Anthony W. Pahl


There is a memorial, just a brown stone,
with a bronze plaque inscribed,
“They didn’t come home.”
It sits without signs to show where it is;
It’s mostly in long grass and it’s easy to miss.
It’s about the width of a tin billy lid,
about as high as my shins so it’s really not big.
No names are inscribed; no theatre of war;
no real or clear signs to tell what it’s for.
Not even rating a line in a book;
and very few people know just where to look.
It’s a lonely and sad place – and I sit all alone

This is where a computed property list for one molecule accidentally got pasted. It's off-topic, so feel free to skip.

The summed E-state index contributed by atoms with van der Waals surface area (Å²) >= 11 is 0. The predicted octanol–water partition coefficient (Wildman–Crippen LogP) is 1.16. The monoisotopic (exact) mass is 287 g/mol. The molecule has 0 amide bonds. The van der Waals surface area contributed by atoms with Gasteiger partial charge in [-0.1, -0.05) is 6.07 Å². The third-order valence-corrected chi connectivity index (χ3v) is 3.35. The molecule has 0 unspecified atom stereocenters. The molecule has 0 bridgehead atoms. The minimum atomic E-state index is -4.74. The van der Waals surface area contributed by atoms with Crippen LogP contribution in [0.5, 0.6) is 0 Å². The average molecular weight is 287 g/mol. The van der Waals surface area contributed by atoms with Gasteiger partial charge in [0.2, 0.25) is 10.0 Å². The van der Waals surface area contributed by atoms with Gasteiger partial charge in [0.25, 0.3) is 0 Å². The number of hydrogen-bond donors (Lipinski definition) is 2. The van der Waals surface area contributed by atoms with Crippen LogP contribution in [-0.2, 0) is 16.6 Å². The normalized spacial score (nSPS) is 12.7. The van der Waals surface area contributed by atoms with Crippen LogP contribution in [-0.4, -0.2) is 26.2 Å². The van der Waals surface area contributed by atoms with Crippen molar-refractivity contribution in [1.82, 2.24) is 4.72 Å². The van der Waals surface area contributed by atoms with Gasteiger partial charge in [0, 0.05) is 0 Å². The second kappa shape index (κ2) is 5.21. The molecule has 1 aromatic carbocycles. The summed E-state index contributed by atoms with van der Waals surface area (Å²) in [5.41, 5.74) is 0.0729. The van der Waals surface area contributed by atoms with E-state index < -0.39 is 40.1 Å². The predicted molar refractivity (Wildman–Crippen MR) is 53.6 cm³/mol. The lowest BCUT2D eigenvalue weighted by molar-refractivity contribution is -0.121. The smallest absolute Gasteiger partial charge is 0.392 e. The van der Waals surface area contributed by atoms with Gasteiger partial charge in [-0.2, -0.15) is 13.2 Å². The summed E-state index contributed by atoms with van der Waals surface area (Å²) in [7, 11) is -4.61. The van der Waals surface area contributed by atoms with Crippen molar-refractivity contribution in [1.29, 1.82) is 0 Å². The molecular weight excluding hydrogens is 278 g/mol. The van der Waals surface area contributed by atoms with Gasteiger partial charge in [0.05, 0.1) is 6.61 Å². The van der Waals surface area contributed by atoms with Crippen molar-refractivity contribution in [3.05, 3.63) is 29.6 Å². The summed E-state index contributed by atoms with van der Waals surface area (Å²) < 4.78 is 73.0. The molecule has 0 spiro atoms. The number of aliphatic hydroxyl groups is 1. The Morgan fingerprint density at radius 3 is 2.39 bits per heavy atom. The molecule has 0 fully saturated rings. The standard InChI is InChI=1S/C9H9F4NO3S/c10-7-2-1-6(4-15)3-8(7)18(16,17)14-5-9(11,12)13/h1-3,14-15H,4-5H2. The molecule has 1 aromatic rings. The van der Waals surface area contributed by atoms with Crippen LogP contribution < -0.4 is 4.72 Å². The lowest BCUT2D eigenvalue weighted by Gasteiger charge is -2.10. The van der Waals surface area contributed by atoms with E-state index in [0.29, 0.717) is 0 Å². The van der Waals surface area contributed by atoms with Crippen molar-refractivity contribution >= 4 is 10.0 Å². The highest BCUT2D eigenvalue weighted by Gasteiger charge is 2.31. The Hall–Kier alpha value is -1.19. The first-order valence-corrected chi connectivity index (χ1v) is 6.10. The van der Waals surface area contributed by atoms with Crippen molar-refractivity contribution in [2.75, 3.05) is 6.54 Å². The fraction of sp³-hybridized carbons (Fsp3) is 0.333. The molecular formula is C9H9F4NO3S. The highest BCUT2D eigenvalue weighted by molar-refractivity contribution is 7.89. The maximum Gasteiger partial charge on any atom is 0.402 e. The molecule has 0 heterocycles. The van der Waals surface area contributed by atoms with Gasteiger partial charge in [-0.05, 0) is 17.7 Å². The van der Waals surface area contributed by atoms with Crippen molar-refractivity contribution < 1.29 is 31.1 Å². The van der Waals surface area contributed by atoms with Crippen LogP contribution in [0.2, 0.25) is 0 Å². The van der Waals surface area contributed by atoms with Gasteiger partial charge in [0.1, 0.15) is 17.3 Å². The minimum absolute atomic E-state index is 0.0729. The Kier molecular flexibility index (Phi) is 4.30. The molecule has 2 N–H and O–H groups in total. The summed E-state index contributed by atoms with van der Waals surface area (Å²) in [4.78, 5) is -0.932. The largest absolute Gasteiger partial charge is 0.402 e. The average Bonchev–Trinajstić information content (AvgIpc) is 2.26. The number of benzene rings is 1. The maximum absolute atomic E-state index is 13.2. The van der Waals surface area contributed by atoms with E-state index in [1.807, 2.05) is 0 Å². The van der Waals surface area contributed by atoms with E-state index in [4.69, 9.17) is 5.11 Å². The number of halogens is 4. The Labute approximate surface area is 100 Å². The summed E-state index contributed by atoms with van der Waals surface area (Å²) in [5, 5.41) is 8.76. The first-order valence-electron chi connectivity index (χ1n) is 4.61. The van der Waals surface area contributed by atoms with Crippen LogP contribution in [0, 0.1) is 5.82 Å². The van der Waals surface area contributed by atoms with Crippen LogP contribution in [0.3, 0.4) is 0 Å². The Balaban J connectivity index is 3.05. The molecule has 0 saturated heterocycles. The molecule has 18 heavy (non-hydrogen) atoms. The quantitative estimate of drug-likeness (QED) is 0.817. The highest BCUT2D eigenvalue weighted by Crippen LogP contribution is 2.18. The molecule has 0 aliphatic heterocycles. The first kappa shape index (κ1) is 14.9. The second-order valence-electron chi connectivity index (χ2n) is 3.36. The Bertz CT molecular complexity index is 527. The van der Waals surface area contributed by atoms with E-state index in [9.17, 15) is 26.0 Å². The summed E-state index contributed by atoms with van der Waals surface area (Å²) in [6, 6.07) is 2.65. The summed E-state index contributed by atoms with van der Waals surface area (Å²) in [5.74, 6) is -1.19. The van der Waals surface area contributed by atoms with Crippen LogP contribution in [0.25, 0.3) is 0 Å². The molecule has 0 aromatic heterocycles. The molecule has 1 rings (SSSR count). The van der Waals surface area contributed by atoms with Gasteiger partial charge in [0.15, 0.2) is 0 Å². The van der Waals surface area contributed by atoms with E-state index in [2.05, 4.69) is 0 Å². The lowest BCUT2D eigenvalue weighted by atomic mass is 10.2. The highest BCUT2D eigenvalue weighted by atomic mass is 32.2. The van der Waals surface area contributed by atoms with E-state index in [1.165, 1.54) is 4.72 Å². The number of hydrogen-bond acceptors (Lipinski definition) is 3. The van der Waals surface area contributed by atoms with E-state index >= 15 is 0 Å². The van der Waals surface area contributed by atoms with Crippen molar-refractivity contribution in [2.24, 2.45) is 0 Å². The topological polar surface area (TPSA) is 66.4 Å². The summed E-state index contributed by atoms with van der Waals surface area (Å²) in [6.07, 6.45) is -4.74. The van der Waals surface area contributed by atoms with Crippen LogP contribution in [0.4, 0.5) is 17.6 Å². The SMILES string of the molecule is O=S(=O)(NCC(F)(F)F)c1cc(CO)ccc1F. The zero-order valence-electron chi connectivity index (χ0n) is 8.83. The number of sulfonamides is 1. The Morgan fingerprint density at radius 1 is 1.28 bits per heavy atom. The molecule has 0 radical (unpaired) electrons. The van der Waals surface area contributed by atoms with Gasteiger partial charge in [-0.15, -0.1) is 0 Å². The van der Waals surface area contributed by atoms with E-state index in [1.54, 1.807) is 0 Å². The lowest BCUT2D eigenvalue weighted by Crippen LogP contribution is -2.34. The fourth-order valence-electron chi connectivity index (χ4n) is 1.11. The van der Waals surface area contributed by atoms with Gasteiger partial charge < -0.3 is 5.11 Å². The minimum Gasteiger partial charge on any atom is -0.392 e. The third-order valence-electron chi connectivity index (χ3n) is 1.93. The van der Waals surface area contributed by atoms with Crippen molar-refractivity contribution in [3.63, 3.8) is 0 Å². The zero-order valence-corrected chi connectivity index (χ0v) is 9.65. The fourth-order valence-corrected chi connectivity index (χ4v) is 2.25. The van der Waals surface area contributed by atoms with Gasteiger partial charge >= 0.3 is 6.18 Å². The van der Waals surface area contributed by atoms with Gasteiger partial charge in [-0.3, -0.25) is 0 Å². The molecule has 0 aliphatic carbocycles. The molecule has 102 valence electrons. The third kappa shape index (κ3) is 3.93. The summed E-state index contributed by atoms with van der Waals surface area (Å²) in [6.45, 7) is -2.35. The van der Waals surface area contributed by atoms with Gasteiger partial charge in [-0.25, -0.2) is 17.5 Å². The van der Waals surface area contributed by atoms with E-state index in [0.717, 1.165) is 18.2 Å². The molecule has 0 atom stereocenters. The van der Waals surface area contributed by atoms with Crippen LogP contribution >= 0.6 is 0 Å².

with my back to a tree while I stare at that stone
remembering the reason I put the stone there;
to honour my friends and to show that I care.

The stone’s in my heart; the plaque’s in my mind,
The grass is the growth of the cobwebs of time.
It’s the width of my dread and the height of my pain
and I keep it inside me where it will remain.
Nobody but me knows just where it’s kept
but oft in my solitude sadly I’ve wept
recalling my friends who died for our gain
and of those who’ve succumb to life’s grievous pain.